GAMBIER — Jonathan Cope is 46 going on 13; 58-year-old Nick Carson celebrated his sixth birthday on May 1. Nancy Hrivnak, a 54-year-old newspaper editor, will soon celebrate her 16th birthday.
The three were among more than 100 transplant recipients and family members who gathered this weekend for the 2009 Buckeye Transplant Games held in Knox County. They’re celebrating life — and their second chance at it.
Cope, of Jacksonville Beach, Fla., received a double-lung transplant Oct. 31, 1996, following a diagnosis of pulmonary fibrosis.
“I got my lungs from a 12-year-old boy,” he said.” I never heard the story of what happened to the boy.”
Several years later, however, his job took him back to the Birmingham hospital where he had his transplant surgery, and he met the man who received the heart of the 12-year-old boy.
Cope, who competed in tennis and swimming events, said life expectancy after a double-lung transplant is five years; thus far, he’s beaten the odds. He has had a few setbacks since his transplant, but no major complications.
Active all of his life, Cope said the transplant gave him new life.
“I fell in love and got married after my transplant, I’ve gone to college, I’m working in a hospital doing computer networking,” he said.
Unfortunately, his wife, who had a lung transplant in August 2001, died in December 2001 from pneumonia.
Hrivnak was a freshman at The Ohio State University in 1972 when she was diagnosed with end-stage liver disease due to autoimmune disease.
“They told my parents I would not live a year,” she said. “In 1986, they put me in a wheelchair and on oxygen, and said I’d spend the rest of my life flat on my back and that I was too ill for a transplant.”
In October 1993, Hrivnak said, a 30-year-old woman died in an auto accident, leaving a husband and two children; she received the woman’s liver. Hrivnak said she has been in touch with the daughter.
“She told me that on the way to the hospital, her dad asked if they should donate her mom’s organs,” said Hrivnak. “She said, ‘Yes.’”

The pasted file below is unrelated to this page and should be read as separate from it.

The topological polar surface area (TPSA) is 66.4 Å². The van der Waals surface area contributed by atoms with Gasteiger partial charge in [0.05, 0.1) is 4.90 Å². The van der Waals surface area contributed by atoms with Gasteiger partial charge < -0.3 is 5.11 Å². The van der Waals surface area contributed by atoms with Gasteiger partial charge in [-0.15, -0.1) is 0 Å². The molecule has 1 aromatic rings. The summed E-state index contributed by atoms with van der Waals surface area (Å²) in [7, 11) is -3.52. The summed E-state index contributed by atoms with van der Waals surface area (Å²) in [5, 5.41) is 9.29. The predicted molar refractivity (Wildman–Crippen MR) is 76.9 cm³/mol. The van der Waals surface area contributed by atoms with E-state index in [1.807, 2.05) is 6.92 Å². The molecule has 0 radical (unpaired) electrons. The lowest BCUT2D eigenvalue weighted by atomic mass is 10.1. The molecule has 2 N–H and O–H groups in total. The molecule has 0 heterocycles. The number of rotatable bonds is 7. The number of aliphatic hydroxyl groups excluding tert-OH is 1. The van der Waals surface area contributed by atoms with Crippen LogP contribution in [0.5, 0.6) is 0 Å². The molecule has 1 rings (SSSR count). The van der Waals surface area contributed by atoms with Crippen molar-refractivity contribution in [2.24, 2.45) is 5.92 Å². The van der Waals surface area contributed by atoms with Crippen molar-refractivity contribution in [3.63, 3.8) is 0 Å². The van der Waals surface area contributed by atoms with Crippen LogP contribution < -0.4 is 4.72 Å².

Now, she exercises at her local YMCA in Chesterland, and speaks to groups about organ donation.
“It’s really important to make people aware,” she said.
Hrivnak was a silver medalist in the triathlon in the 2008 U.S. Transplant Games held in Pittsburgh, Pa. She was planning to compete in the race walk during the Buckeye Games.
Carson describes himself as a May Day baby, having received a double-kidney transplant on May 1, 2003. His, too, was a cadaver donor.
“I’ve had no complications at all, no problems,” he said. “Other parts of my body are failing, but my kidneys are going strong.”
Carson trained for the 2004 U.S. Games held in Minneapolis, Minn., and came away with a gold medal in the butterfly. He made Team USA in 2005, and competed in the international games held in Australia. He won six gold medals in swimming and three bronze in cycling. Now he is helping other transplant recipients have a chance to compete in the games through his foundation.
“It’s the Transplant Athletic Foundation Inc.,” he said. “It’s something I set up for transplant recipients to attend events like this.
“We’re a family, a transplant family,” he continued. “All of the people here are on the same medicines, have the same story.”
The games, he said, gives them a chance to talk about their experiences, to know they’re not the only one facing the challenges of living life after a transplant. And it doesn’t matter how they fare in the competition.
“You come in last, you celebrate,” he said. “You’re alive.”
Carson said the philosophy behind organ donation is simple, and is reflected in the saying, “To the world you may be just one person, but to one person you may be the world.”
“It’s all about donating organs,” he said. “Donate life.
“Somebody was compassionate enough to put on their driver’s license to donate organs. My two girls would not have had a father without my transplant.”
Mount Vernon Mayor Richard Mavis opened Saturday’s activities by reading a proclamation from the City of Mount Vernon. Mavis is familiar with organ donation, having donated a kidney 22 years ago to his daughter.
“It was good for 19 years,” he said. “Three years ago her kidney failed, and a co-worker donated a kidney to her.”
The co-worker was an even better match for his daughter than he was, said Mavis, adding that he and his wife have a real connection with transplant recipients.